Clojure Gazette 1.96
Comics, History, and Window Systems
Issue 1.96October 05, 2014
I have received nothing but positive comments about the Pre-Conj Prep emails I have been sending out. I wasn't surprised, but I wouldn't have been surprised if I had gotten lots of negative comments, either. The most common comment has been "every conference should do this". And that has made me happy.
Meanwhile, this week has some great content. Enjoy!
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If only there were more studies like this, showing evidence about how people actually program. I find this stuff fascinating. The only problem is that once you have stuff this clear, you just want more.
Clojure Cup is over and there are many cool apps, all built in a weekend, waiting for your perusal. You can now vote on your favorite apps to help choose the Public Favorite award.
You can still catch up with the Pre-Conj Prep. The Conj is single-track, so everyone has the same experiences. The conversations that happen after the talks are part of the magic of the conference. Maximize the potential of those conversations by doing a little prep-work. The Pre-Conj Prep is a series of emails about the talk at the conference. It's not too late to pick it up.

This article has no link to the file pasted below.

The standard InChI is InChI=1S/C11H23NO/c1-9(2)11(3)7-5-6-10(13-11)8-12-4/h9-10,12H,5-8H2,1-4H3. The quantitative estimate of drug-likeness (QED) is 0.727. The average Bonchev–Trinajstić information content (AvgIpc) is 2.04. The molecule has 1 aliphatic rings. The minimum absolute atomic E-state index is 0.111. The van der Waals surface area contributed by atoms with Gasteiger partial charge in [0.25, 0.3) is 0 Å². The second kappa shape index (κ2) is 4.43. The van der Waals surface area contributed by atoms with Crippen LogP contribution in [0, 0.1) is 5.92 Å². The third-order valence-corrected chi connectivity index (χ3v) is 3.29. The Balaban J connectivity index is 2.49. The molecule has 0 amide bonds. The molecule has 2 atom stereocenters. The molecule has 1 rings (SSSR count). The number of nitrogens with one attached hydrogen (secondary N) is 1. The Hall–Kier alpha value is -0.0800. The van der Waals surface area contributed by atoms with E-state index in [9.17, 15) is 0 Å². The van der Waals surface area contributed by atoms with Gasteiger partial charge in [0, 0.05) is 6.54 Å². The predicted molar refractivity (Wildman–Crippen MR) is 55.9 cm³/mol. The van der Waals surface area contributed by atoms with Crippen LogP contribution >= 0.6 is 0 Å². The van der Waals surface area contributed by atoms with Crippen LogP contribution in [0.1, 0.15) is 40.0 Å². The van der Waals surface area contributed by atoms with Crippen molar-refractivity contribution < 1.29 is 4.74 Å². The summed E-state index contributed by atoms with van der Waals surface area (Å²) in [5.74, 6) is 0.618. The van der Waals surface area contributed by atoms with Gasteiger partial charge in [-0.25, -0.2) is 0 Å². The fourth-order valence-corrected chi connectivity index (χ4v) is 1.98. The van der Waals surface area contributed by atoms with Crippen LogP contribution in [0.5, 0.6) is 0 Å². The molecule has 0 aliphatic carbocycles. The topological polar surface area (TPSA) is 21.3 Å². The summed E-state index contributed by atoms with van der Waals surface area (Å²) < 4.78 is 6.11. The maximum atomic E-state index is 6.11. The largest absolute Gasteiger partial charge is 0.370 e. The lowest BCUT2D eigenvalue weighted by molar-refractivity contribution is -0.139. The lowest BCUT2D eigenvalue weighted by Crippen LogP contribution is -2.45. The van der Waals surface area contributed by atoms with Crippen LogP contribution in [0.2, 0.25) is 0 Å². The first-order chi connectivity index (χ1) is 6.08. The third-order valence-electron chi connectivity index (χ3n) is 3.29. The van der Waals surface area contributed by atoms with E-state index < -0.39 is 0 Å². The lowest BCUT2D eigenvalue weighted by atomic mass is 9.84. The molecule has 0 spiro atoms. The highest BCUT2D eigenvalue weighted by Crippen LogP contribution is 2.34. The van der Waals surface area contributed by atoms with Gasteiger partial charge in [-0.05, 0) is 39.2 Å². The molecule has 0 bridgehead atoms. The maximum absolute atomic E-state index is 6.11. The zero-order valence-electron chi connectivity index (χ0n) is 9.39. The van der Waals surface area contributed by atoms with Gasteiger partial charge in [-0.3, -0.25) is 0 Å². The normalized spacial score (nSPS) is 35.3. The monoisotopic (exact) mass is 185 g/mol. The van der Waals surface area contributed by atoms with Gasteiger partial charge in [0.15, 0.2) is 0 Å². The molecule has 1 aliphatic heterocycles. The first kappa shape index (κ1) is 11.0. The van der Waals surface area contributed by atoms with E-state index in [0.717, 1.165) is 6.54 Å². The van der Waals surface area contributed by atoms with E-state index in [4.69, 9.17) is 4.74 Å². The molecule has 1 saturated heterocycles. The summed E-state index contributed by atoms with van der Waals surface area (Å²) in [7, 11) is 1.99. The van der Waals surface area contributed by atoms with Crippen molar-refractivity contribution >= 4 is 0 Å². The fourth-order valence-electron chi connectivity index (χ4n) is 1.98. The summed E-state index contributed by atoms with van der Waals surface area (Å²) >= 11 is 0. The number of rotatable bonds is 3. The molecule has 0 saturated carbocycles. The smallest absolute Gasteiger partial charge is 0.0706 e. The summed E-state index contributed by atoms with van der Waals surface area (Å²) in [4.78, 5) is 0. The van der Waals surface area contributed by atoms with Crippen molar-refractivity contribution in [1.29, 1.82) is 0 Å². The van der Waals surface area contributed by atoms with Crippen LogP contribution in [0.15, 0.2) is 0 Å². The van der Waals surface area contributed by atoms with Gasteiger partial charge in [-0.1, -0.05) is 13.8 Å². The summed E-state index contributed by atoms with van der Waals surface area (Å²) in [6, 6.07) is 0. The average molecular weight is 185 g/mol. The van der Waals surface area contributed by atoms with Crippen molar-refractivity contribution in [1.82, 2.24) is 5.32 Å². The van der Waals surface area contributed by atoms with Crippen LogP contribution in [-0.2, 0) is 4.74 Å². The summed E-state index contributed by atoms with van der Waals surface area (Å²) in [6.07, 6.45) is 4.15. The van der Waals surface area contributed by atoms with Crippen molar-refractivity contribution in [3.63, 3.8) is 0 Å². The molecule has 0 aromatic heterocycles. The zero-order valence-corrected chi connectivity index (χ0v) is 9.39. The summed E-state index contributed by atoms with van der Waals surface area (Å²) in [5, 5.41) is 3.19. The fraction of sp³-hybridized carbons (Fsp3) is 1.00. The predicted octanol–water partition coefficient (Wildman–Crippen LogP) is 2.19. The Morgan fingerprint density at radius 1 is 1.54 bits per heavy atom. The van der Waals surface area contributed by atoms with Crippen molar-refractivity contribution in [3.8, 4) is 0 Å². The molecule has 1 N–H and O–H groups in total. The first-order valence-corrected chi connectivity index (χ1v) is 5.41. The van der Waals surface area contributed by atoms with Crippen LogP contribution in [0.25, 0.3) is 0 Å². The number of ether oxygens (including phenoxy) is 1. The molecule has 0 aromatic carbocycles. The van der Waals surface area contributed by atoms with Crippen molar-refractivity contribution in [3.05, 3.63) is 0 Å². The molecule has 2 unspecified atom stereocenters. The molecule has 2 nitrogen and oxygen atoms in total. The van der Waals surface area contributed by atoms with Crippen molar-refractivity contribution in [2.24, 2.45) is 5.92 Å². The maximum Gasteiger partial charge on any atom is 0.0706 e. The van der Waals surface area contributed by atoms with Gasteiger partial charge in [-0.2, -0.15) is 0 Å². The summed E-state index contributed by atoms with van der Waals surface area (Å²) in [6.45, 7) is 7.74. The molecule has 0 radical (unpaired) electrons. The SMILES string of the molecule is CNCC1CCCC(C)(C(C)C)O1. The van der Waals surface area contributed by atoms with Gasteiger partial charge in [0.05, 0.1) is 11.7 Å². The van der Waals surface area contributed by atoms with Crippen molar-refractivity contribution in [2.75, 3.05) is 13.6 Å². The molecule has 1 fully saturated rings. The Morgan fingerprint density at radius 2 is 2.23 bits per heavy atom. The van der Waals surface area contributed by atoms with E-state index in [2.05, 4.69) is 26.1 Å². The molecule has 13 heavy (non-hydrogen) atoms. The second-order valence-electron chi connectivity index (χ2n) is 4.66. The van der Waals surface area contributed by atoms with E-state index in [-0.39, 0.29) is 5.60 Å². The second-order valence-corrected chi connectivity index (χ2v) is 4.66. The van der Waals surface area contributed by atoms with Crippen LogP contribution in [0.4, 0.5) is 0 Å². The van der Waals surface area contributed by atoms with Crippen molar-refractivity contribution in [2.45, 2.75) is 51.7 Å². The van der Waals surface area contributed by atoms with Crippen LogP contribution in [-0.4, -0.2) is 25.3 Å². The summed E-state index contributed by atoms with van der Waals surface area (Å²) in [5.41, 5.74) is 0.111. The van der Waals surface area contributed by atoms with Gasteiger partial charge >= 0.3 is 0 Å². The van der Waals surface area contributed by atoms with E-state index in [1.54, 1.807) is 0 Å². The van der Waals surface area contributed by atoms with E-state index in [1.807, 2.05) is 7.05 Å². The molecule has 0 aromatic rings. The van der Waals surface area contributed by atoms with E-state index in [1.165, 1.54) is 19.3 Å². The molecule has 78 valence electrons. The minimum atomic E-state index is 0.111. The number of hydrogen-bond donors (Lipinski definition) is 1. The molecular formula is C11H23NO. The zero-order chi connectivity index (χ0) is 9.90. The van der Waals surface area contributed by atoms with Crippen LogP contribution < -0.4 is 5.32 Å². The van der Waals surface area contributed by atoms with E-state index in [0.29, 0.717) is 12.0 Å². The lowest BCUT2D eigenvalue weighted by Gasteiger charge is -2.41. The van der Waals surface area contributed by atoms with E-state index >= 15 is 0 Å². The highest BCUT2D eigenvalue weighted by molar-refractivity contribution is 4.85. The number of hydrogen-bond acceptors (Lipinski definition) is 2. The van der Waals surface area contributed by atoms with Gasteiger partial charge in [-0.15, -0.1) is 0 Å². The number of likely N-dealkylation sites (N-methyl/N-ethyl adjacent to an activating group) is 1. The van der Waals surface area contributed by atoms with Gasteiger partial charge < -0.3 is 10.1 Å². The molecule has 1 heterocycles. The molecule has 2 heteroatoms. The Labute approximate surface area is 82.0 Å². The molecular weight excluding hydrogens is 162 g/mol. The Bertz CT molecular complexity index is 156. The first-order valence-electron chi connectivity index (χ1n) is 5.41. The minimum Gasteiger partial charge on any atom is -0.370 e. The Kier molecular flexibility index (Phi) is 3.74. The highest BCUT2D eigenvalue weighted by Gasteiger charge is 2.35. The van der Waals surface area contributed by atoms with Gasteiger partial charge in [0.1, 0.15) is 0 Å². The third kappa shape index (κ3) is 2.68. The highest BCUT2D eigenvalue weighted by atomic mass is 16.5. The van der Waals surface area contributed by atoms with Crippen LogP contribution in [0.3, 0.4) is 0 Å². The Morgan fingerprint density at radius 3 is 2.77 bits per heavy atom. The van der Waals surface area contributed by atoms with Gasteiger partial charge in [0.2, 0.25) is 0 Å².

Wow! This is a personal, graphical, and beautiful project. Chris Martens has documented her experience at Strange Loop in small, single-page comic form. I would love to see more of this. You can also support her projects here . We need more of this kind of thing. Help her reach her milestones.
I rewatched this talk by Rich Hickey and I just had to share it. It's not obvious what he's talking about and how he relates coding to music. It's subtle and has taken a few viewings to really get it. It's worth a watch and a rewatch.
A talk from Strange Loop about the history of some great ideas in Computer Science. He manages to show, mostly through quotations, that the main experiences of programming are still true today.
Rob Pike, co-creator of the Go language, gave a talk back in 2008 about some of the history of multi-user systems up through Plan 9. At some point, Rob Pike developed a windowing system that used CSP channels to receive input from the mouse and keyboard, and a third channel for issuing drawing commands.
Pike also contrasts Unix and Plan 9 very strongly against the Alto, the Xerox personal computer of the time. I think I need to watch this a few times before I really get, but they seem well-reasoned.
Academics have a reputation for bad writing. When asked why, people often explain that they are just trying to sound smart. But Steven Pinker goes deeper than that into some of the psychological underpinnings of academese.
Baseball cards for persistent data structures? Yes, please! I would love to have a deck of cards that I could flip through to see which one best fits my problem.